Evolving Data-driven science: the unprecedented coherence of Big Data, HPC, and informatics, and crossing the next chasms – Invited Greg Leptoukh Lecture


As we approach the AGU Centenary, we celebrate the successes of data-driven science whilst looking anxiously at the future, with consideration of hardware software, workflow and interconnectedness that need further attention.

The colocation of scientific datasets with HPC/cloud compute has successfully demonstrated the overall supercharging of our research productivity. Over time we questioned whether to “bring data to the compute”, or “compute to the data” and considered and reconsidered the benefits, weaknesses and challenges both technically and socially. The gap between how large volume data and longtail data are managed is steadily closing, and the standards for interoperability and ability for connectivity between scientific fields have been slowly maturing. In many cases transdisciplinary science is now a reality.

However, computing technology is no longer advancing according to Moore’s law (and equivalents) and is evolving in unexpected ways. For some major computational software codes, these technology changes are forcing us to reconsider the development strategy, how to transition existing code to both address the needs of scientific improvements in capability, while at the same time improving the ability to adjust to changes in the underlying technical infrastructure. In doing so, some old assumptions of data precision and reproducibility are being reconsidered. Quantum computing is now on the horizon which will mean further consideration of software and data access mechanisms.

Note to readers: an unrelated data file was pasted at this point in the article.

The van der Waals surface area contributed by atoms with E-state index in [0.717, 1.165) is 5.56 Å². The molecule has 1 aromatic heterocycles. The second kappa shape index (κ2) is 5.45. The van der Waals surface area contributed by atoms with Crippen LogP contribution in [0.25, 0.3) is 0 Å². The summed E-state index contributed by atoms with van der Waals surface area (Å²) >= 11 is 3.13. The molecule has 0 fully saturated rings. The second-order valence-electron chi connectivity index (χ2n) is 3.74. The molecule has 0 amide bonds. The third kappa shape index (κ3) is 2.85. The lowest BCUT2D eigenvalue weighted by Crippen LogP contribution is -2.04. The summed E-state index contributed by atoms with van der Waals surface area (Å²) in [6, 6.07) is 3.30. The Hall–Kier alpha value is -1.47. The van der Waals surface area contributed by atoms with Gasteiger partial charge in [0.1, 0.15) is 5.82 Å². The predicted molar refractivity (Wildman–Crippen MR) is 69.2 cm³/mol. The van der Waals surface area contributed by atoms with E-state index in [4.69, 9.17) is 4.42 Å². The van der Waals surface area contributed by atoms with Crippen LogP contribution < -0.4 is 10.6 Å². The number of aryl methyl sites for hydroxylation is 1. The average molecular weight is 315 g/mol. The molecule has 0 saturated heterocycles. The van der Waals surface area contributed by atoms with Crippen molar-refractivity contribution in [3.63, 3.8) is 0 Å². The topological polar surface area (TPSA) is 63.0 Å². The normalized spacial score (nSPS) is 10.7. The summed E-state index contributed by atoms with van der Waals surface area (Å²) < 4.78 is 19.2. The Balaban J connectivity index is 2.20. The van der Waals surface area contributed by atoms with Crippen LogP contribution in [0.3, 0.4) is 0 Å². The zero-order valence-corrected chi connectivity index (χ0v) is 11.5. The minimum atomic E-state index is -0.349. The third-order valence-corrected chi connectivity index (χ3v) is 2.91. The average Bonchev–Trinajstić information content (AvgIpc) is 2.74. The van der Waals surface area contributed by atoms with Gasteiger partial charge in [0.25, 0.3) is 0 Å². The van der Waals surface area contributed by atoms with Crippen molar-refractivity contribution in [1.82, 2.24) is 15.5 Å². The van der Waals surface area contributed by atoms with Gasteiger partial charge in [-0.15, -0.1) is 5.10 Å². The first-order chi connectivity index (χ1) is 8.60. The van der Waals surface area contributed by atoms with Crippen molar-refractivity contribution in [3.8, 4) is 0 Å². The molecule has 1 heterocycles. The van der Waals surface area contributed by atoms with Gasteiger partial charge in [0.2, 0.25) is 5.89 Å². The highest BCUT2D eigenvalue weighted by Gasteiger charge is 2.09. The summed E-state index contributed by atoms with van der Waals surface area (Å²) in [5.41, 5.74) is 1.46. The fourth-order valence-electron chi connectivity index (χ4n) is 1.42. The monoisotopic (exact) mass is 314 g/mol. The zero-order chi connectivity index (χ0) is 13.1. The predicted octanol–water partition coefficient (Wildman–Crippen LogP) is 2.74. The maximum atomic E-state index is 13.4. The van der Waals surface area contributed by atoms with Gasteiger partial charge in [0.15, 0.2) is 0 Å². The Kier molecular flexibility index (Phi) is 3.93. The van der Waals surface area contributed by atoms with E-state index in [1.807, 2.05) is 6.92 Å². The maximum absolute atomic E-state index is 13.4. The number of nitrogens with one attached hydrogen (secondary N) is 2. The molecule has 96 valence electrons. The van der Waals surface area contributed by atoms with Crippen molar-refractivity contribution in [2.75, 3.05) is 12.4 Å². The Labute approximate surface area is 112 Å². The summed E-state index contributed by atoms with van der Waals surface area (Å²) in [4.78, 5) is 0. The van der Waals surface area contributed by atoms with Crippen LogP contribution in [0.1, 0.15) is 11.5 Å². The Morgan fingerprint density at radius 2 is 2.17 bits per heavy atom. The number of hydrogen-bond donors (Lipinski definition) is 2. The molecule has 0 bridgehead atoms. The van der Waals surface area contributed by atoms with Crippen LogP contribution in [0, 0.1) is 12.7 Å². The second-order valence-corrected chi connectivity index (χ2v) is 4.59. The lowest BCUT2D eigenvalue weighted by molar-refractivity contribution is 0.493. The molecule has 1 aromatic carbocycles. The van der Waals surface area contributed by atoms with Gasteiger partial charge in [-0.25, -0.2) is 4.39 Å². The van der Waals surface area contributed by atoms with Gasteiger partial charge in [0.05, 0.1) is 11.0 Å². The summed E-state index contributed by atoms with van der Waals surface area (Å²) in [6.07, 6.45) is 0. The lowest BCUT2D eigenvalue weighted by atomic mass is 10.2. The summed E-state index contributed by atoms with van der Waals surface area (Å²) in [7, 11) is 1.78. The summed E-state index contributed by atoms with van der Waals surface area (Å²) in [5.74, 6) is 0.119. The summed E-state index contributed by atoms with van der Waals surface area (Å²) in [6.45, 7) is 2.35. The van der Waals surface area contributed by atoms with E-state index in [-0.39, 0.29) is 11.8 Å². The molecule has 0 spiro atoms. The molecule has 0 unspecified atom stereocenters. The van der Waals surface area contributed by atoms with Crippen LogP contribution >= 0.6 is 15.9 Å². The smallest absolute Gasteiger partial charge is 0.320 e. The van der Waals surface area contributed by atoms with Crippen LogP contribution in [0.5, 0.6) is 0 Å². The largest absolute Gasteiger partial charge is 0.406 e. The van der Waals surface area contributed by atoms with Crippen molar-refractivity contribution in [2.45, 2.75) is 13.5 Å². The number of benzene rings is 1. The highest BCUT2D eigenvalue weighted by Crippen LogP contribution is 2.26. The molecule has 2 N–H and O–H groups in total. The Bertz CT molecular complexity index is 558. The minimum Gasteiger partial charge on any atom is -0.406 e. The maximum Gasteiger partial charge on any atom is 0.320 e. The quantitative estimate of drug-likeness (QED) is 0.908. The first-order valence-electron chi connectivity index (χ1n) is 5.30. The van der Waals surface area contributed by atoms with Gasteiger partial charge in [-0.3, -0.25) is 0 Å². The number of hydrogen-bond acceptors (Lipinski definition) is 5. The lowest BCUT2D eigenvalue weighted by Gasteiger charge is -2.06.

Currently, for data management, despite the apparent value and opportunity, the demands on high quality datasets that can be used for new data-driven methods are testing the funding/business case and overall value proposition for celebrated open data and its FAIRness. Powerful new technologies such as AI and deep learning have a voracious appetite for big data and much stronger (and unappreciated) requirements around quality of data, information management, connectivity and persistence. These new technologies are evolving at the same time as the ubiquitous IOT, fog computing, and blockchain pipelines have emerged creating even more complexity and potentially hypercoherence issues.

In this talk I will discuss the journey so far in data-intensive computational science, and consider the chasms we have yet to cross.